Fort Worth bonds score AA+ rating, outlook ‘stable’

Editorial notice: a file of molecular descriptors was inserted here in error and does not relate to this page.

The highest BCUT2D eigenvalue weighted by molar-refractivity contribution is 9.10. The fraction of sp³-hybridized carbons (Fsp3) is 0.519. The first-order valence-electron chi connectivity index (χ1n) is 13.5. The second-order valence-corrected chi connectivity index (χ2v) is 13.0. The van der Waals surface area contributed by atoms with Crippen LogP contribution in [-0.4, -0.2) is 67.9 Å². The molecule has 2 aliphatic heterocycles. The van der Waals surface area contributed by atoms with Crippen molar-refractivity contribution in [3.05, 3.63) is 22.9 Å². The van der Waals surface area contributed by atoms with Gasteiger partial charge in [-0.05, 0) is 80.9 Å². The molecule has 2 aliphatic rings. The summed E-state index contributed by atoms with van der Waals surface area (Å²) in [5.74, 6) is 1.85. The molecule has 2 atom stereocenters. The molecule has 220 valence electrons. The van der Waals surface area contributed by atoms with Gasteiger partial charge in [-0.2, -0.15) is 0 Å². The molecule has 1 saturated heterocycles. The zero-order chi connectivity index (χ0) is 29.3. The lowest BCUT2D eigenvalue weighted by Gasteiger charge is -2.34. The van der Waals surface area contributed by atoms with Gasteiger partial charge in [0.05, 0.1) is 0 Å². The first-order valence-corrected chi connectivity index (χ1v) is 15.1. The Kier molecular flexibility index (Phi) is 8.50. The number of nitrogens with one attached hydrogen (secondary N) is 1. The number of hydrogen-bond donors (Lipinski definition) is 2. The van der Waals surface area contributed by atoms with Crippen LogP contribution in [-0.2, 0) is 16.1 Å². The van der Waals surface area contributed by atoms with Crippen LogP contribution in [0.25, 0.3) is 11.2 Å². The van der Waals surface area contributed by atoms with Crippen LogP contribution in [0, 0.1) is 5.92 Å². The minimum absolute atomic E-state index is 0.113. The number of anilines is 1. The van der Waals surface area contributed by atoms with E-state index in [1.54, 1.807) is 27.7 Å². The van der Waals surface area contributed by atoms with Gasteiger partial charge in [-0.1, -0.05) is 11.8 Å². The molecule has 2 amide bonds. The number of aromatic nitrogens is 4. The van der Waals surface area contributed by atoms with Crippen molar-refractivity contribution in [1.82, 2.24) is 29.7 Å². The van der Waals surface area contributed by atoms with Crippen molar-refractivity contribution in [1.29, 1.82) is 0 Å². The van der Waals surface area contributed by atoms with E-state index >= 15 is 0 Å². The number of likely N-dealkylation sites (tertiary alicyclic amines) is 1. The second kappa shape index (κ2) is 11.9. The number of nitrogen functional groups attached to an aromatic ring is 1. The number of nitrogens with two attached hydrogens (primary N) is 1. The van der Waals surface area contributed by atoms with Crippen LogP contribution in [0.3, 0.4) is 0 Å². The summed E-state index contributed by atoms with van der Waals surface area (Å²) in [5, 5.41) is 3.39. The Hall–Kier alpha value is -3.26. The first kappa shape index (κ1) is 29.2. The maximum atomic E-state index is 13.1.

A. Lee Graham Reporter   Fitch Ratings has given the city of Fort Worth an AA+ rating for several bond issues.   The agency’s bond ratings vary from D (default) to AAA (highest credit quality), with AA denoting “very high credit quality” with very low default risk.   Securing the Fort Worth rating was Fitch’s evaluation of $35.8 million general purpose refunding and improvement bonds, series 2013; $63.4 million combination tax and limited surplus revenue certificates of obligation (COs), series 2013A; and $11.2 million combination tax and limited surplus revenue COs, series 2013B.   Series 2013 bond proceeds are expected to finance street, drainage and park improvements and refund part of the city’s outstanding tax-supported debt, with series 2013A and 2013B CO proceeds financing infrastructure and civic improvements.   “Despite revenue declines, the city’s recent financial performance has been solid, characterized by generally positive operating margins and increasing reserves,” reads part of a Fitch news release.   But challenges remain.   “Pension funding levels are only adequate, and are weak when a more conservative estimated investment return is assumed. The city has a manageable overall bonded debt burden, and payout of tax-supported debt is rapid,” Fitch said.   The agency described the city as enjoying a “large and diverse regional economy,” with its proposed fiscal 2014 budget including “…a much smaller initial budget gap, indicating progress in addressing this problem,” referring to a budget imbalance.   Changes made to the city’s pension plan for non-uniformed and police employees should improve funding levels over time, the report said. “Successful resolution of a legal challenge to certain aspects of the program revisions, and inclusion of Fort Worth firefighters in the pension reform effort, will be credit considerations going forward.”   The report described the city’s financial reserves as healthy.   “The city’s financial performance has been positive in recent years, characterized by net gains and increases in general fund reserves well in excess of the policy target level,” said the report, describing audited results in each of the past three fiscal years as better than earlier projections .   “While management has successfully addressed large budget gaps the past several years, a structural gap between operating revenues and outlays persists,” the report said.   The current projection for fiscal 2013 includes a gain in sales tax and other revenues and spending generally in line with the revised budget, the report said.   “Fiscal 2014 is expected to see a continuation of financial pressures, although the proposed budget includes a 2.4 percent ($14 million) reduction in general fund spending from the fiscal 2013 budget and a more manageable $7 million initial budget gap,” the report said. Fitch said it will continue to monitor the city’s progress in addressing the structural imbalance   Despite describing the Fort Worth area’s employment base as “extensive,” it pointed out that the city has not been immune to negative economic factors. Those include the bankruptcy filed of American Airlines’ parent company AMR Corp., which announced 13,000 layoffs in 2012.   “The proposed merger between AMR and US Airways suggested an exit route from bankruptcy, but the recent announcement by the U.S. Justice Department to challenge the merger on antitrust grounds casts doubt on this prospect,” the Fitch report said.   Despite AMR and other isolated layoffs, Fitch pointed out that Fort Worth has added jobs, even during the recent economic downturn. For example, the city’s unemployment stood at 6.5 percent in May 2013, down from 6.8 percent in the same period last year. More information is available at